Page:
• [6] A. J. Wood, B. F. Wollenberg, and G. Sheblé, Power generation, operation, and control, 3rd ed. Hoboken, NJ: John Wiley & Sons, 2013
      • [7] P. Panciatici et al. "Advanced optimization methods for power systems." Proceedings of the 18th Power System Computation Conference, Wroclaw, Poland, August 2014, pp. 1-18, doi: 10.1109/PSCC.2014.7038504
      • [8] http://www.top500.org/
      • [9] https://intelligence.org/2014/05/12/exponential-and-non-exponential/
      • [10] http://www-01.ibm.com/software/commerce/optimization/cplex-optimizer/
      • [11] http://www.gurobi.com/
      • [12] T. Koch et al., "MIPLIB 2010," Mathematical Programming Computation, vol. 3, no. 2, pp. 103-163, June 2011, doi: 10.1007/s12532-011-0025-9  
      • [13] J. Goldis et al., "Use of Cloud Computing in Power Market Simulations" Presentation at FERC Staff Technical Conference on Increasing Real-Time and Day-Ahead Market Efficiency through Improved Software, Washington, DC, June 2014
      • [14] S. Low, "Convex relaxation of optimal power flow, Part I: Formulations and equivalence," IEEE Transactions on Control of Network Systems, vol. 1, no. 1, pp. 15-27, March 2014, doi: 10.1109/TCNS.2014.2309732
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      • [16] R. Madani, S. Sojoudi, and J. Lavaei, "Convex relaxation for optimal power flow problem: Mesh networks," IEEE Transactions on Power Systems, vol. 30, no. 1, pp. 199-211, May 2014, doi: 10.1109/TPWRS.2014.2322051
      • [17] D. Molzahn et al., "Implementation of a large-scale optimal power flow solver based on semidefinite programming," IEEE Transactions on Power Systems, vol. 28, no. 4, pp. 3987-3998, April 2013, doi: 10.1109/TPWRS.2013.2258044
      • [18] J. Lavaei and S. Low, "Zero duality gap in optimal power flow problem," IEEE Transactions on Power Systems, vol. 27, no. 1, pp. 92-107, August 2011, doi: 10.1109/TPWRS.2011.216097 
      • [19] L. Gan et al., "Exact convex relaxation of optimal power flow in radial networks," IEEE Transactions on Automatic Control, vol. 60, no. 1, pp. 72-87, June 2014, doi: 10.1109/TAC.2014.2332712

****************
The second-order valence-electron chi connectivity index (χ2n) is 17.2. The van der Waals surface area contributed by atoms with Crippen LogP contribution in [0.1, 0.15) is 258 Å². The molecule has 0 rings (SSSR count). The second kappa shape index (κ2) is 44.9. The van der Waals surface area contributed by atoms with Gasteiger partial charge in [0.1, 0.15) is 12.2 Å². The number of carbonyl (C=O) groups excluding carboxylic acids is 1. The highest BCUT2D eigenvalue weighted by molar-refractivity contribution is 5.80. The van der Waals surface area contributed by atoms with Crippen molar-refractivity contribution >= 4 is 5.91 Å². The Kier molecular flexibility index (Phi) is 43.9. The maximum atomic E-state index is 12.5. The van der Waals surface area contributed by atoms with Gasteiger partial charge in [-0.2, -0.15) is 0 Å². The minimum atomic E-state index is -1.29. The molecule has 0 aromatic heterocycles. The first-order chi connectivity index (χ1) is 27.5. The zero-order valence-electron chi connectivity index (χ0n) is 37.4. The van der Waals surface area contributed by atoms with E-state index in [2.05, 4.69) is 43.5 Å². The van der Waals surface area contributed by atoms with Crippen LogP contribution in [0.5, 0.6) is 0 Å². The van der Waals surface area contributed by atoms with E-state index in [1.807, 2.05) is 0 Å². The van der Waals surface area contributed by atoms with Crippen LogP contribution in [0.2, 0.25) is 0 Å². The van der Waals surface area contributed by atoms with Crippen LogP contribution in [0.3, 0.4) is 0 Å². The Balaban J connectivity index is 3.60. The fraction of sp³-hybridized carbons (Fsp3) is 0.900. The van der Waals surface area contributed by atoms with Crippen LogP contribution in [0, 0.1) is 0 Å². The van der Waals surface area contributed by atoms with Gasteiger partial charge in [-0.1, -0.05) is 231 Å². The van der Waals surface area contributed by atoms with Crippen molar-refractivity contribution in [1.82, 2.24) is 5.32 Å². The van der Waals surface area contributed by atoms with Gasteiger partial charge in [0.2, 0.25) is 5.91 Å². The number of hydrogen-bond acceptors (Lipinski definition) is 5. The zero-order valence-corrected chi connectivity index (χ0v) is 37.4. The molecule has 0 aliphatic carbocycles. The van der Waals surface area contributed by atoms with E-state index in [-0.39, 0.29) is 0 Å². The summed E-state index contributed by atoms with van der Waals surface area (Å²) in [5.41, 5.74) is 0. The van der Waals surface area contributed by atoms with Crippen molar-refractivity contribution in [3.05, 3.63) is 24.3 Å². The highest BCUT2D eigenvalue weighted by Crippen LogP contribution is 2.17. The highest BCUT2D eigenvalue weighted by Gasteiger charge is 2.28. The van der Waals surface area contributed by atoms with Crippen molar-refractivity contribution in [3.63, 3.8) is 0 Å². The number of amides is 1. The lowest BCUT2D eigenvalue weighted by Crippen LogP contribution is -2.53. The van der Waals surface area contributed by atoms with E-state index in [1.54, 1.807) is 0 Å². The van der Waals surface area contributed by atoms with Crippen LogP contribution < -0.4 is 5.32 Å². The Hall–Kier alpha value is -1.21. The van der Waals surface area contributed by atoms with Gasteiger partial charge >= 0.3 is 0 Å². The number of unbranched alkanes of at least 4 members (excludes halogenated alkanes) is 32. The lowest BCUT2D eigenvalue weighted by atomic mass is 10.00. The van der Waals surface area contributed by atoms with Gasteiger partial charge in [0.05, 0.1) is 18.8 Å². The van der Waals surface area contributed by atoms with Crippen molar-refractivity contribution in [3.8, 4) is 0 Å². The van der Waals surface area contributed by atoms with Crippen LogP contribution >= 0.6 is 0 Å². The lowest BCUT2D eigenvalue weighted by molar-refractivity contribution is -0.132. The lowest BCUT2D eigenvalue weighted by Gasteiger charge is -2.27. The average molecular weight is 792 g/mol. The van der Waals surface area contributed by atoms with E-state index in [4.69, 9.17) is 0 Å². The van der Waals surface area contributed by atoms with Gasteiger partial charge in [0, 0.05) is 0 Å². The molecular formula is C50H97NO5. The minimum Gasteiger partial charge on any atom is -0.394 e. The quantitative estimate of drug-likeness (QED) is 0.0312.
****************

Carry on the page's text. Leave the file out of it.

• [20] A. Sun, D.T. Phan, and S. Ghosh, "Fully decentralized AC optimal power flow algorithms," Presentation at IEEE Power and Energy Society General Meeting, Vancouver, BC, Canada, July 2013, doi: 10.1109/PESMG.2013.6672864
      • [21] S. Magnússon, P. Weeraddana, and C. Fischione, "A distributed approach for the optimal power flow problem based on ADMM and sequential convex approximations," arXiv preprint arXiv:1401.4621, January 2014
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      • [26] Bays, Jonathan. "Using Prizes to Spur Innovation" McKinsey & Company http://www.mckinsey.com/insights/innovation/using_prizes_to_spur_innovation
      • [27] ibid.
      • [28] https://www.fedconnect.net/FedConnect/PublicPages/PublicSearch/Public_Opportunities.aspx?doc=DE-FOA-0001357&agency=DOE
      • [29] M. Ilic, "Modeling of hardware and systems related transmission limits: the use of AC OPF for relaxing transmission limits to enhance reliability and efficiency," Presentation at FERC Staff Technical Conference on Increasing Real-Time and Day-Ahead Market Efficiency through Improved Software, Washington, DC, June 2013, http://www.ferc.gov/CalendarFiles/20140411131533-T2-B%20-%20Ilic.pdf